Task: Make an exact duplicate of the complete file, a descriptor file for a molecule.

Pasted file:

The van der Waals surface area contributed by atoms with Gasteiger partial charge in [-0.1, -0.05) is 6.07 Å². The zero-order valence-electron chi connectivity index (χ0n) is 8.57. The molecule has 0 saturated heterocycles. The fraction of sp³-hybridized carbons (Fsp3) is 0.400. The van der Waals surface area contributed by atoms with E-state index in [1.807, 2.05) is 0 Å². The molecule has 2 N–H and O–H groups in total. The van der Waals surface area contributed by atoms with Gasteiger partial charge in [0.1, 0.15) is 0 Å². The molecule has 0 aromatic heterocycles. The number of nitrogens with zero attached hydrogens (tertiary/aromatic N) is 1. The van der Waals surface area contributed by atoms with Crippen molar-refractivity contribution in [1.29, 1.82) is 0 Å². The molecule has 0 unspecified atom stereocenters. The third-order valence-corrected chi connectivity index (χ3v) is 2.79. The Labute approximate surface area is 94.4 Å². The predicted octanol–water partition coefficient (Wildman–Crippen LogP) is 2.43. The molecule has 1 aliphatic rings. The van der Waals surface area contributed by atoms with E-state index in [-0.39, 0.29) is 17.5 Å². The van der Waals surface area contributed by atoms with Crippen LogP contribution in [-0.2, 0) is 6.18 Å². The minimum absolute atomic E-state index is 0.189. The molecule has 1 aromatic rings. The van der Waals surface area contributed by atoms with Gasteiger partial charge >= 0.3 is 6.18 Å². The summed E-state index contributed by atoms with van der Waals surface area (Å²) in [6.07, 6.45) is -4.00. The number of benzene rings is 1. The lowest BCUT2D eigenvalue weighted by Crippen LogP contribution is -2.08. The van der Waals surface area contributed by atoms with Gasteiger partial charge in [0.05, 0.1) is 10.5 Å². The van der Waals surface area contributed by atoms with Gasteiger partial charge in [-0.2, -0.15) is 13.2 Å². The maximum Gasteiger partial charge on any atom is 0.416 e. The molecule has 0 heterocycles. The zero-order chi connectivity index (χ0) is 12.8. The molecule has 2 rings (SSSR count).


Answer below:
The van der Waals surface area contributed by atoms with Gasteiger partial charge in [-0.1, -0.05) is 6.07 Å². The zero-order valence-electron chi connectivity index (χ0n) is 8.57. The molecule has 0 saturated heterocycles. The fraction of sp³-hybridized carbons (Fsp3) is 0.400. The van der Waals surface area contributed by atoms with E-state index in [1.807, 2.05) is 0 Å². The molecule has 2 N–H and O–H groups in total. The van der Waals surface area contributed by atoms with Gasteiger partial charge in [0.1, 0.15) is 0 Å². The molecule has 0 aromatic heterocycles. The number of nitrogens with zero attached hydrogens (tertiary/aromatic N) is 1. The van der Waals surface area contributed by atoms with Crippen molar-refractivity contribution in [1.29, 1.82) is 0 Å². The molecule has 0 unspecified atom stereocenters. The third-order valence-corrected chi connectivity index (χ3v) is 2.79. The Labute approximate surface area is 94.4 Å². The predicted octanol–water partition coefficient (Wildman–Crippen LogP) is 2.43. The molecule has 1 aliphatic rings. The van der Waals surface area contributed by atoms with E-state index in [-0.39, 0.29) is 17.5 Å². The van der Waals surface area contributed by atoms with Crippen LogP contribution in [-0.2, 0) is 6.18 Å². The minimum absolute atomic E-state index is 0.189. The molecule has 1 aromatic rings. The van der Waals surface area contributed by atoms with Gasteiger partial charge >= 0.3 is 6.18 Å². The summed E-state index contributed by atoms with van der Waals surface area (Å²) in [6.07, 6.45) is -4.00. The number of benzene rings is 1. The lowest BCUT2D eigenvalue weighted by Crippen LogP contribution is -2.08. The van der Waals surface area contributed by atoms with Gasteiger partial charge in [0.05, 0.1) is 10.5 Å². The van der Waals surface area contributed by atoms with Gasteiger partial charge in [-0.2, -0.15) is 13.2 Å². The maximum Gasteiger partial charge on any atom is 0.416 e. The molecule has 0 heterocycles. The zero-order chi connectivity index (χ0) is 12.8. The molecule has 2 rings (SSSR count).